Casimir was from this camp. In 1992, he wrote: "The international elite to satisfy its own vested interests, has to solve an embarrassing equation: the distinctiveness of the Haitian people, the pertinence of their project of society in light of a new international order, and inadequacy of the international power structure to accommodate this pertinent project."xxiii A political ally of Aristide later characterized Casimir as an anti-American leftist, who believed that the CIA, the U.S. military and American imperialism were to blame for all the problems in Haiti. "He's suspicious of all white men," said another Haitian. "The white man to him is the monster who make promises and never keeps them."xxiv Needless to say, Casimir did not leave Pezzullo and other U.S. officials feeling warm and fuzzy.

It wasn't an auspicious introduction to President Aristide himself, who was next on Pezzullo's list of calls. On the way to Georgetown the Special Advisor sat wondering what kind of man would chose a Jean Casimir to represent him. "Does he believe those things himself?" he asked Bernie Aronson.xxv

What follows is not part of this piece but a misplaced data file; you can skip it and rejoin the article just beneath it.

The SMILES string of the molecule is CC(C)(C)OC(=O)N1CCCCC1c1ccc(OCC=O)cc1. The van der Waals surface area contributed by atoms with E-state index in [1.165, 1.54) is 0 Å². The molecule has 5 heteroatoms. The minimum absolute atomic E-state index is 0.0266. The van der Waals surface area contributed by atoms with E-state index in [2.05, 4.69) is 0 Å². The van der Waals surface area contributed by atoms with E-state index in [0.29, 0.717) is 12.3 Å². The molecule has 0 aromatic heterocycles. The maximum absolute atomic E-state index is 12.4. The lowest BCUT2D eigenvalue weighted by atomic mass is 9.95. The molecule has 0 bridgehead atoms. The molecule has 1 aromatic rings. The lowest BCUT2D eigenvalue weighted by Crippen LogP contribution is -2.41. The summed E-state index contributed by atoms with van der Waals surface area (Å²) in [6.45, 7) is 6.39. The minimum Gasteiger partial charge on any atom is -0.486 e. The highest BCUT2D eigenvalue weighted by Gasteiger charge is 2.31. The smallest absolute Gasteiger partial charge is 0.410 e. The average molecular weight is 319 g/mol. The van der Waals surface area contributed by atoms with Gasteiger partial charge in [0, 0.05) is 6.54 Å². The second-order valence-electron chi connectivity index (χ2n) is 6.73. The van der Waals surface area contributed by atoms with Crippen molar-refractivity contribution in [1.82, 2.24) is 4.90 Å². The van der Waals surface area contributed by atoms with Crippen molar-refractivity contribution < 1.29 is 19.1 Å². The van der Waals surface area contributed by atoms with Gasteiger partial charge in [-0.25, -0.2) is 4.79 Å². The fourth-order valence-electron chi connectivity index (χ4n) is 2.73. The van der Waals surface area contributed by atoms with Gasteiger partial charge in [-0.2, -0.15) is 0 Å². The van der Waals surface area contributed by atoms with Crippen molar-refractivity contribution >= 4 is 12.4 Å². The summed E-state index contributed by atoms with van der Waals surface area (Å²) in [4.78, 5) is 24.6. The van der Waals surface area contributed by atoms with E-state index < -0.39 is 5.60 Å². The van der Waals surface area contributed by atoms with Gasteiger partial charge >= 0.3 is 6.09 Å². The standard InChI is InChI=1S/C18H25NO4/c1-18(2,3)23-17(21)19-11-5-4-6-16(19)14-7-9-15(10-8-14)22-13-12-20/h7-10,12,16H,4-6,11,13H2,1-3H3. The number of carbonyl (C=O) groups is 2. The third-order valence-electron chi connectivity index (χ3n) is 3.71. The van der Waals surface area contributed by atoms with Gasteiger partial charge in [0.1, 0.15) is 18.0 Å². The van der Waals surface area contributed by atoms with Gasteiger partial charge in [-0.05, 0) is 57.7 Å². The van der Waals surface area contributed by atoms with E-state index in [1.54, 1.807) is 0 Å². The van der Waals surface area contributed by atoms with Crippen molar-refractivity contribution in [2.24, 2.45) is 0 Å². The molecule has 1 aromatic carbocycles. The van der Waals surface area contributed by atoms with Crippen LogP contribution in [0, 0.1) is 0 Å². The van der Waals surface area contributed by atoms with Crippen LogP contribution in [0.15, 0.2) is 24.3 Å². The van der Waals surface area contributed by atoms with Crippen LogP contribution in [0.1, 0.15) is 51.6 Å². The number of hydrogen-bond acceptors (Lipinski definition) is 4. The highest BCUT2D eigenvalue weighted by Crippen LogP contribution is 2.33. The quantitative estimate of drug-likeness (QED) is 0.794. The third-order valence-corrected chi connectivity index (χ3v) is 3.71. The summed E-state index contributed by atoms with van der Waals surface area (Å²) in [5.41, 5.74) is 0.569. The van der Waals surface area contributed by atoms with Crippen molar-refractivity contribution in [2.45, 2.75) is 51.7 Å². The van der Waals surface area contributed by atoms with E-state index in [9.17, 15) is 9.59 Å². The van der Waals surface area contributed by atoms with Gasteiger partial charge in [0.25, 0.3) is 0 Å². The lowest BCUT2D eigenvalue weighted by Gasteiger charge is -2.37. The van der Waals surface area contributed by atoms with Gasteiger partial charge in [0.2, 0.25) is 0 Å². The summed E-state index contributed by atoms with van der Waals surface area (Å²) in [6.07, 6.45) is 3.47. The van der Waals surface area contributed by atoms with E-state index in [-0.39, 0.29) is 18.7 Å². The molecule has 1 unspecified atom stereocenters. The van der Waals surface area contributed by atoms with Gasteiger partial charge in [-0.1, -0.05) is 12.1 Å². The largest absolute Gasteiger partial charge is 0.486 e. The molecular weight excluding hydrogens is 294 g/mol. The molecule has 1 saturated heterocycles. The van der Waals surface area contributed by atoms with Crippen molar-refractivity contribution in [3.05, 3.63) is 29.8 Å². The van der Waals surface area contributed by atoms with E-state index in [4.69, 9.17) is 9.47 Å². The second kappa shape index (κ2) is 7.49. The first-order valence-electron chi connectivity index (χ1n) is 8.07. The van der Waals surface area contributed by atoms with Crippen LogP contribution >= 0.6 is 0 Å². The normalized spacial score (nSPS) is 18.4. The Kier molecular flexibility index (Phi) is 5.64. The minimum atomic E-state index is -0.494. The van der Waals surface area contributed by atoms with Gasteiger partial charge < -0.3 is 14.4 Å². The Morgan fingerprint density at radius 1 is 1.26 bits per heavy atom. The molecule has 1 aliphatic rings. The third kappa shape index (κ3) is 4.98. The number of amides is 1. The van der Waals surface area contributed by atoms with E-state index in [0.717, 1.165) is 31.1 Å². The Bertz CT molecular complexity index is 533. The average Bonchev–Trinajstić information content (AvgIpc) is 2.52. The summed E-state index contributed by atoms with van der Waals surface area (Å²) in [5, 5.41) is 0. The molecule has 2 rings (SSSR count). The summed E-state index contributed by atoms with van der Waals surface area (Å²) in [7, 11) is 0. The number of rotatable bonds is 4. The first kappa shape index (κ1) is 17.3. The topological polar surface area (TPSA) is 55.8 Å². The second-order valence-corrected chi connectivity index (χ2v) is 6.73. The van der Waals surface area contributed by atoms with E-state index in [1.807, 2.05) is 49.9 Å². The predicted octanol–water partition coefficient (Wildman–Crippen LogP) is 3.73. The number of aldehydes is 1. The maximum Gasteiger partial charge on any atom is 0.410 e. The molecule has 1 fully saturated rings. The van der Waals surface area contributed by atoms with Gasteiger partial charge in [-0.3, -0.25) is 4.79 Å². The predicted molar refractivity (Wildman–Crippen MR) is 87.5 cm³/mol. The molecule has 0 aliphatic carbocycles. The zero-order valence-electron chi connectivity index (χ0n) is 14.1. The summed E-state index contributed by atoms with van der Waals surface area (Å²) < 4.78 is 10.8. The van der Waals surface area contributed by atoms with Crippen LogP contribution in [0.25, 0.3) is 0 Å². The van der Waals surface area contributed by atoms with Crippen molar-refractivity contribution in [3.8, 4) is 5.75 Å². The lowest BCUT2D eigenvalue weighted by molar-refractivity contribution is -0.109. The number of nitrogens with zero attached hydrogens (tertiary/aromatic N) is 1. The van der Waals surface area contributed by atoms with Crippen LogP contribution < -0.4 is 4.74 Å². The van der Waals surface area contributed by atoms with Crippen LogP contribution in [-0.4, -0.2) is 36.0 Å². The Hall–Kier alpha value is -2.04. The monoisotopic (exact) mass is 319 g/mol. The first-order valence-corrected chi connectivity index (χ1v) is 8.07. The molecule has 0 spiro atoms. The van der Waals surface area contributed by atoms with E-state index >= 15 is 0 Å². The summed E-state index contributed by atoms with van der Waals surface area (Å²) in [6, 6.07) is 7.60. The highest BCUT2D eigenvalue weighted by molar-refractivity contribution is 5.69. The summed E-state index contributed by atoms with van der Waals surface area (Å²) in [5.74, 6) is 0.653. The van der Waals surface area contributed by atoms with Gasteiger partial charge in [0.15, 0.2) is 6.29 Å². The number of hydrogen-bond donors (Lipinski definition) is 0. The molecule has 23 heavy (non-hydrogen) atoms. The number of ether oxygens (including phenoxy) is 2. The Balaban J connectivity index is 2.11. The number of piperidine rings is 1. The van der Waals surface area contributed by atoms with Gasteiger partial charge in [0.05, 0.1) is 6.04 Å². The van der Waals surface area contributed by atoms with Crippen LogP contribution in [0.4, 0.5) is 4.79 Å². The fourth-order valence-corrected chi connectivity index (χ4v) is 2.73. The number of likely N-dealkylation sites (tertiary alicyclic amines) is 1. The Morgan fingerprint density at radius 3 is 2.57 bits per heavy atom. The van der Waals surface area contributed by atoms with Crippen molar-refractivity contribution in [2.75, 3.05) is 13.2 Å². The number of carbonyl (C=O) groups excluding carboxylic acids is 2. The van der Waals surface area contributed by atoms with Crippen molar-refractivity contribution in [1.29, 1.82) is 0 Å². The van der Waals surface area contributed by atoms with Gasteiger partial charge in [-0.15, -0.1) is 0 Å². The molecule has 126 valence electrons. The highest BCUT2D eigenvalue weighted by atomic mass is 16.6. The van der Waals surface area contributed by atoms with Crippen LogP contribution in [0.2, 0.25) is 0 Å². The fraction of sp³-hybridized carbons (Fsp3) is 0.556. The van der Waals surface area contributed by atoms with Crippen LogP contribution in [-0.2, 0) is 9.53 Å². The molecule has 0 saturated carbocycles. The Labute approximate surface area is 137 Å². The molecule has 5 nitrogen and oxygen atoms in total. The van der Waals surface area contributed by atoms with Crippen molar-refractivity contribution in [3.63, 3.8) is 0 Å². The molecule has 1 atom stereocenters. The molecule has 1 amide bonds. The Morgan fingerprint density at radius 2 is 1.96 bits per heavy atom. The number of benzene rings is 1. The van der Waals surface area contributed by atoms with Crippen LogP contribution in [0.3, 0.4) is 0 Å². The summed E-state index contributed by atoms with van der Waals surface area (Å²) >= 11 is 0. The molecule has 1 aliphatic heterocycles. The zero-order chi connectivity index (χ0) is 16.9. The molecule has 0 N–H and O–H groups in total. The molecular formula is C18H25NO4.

Pezzullo already knew that Aristide was a highly controversial figure. His supporters in Haiti and the United States regularly referred to him as a prophet, while his detractors called him "the Devil." The former spoke reverently about his commitment to the poor as a parish priest in Port-au-Prince and his continued outspoken opposition to Duvalierist thugs in spite of having barely escaped at least three attempts on his life. They saw a beatific visionary who speaks eight languages, writes poetry, composes songs on his guitar and fights uncompromisingly for truth and justice. But his political opponents considered him an unbalanced demagogue with messianic visions. They cited the fact that he had repeatedly incited mobs to "necklace" his political opponents with burning tires and had brazenly violated the very constitution that he had sworn to defend.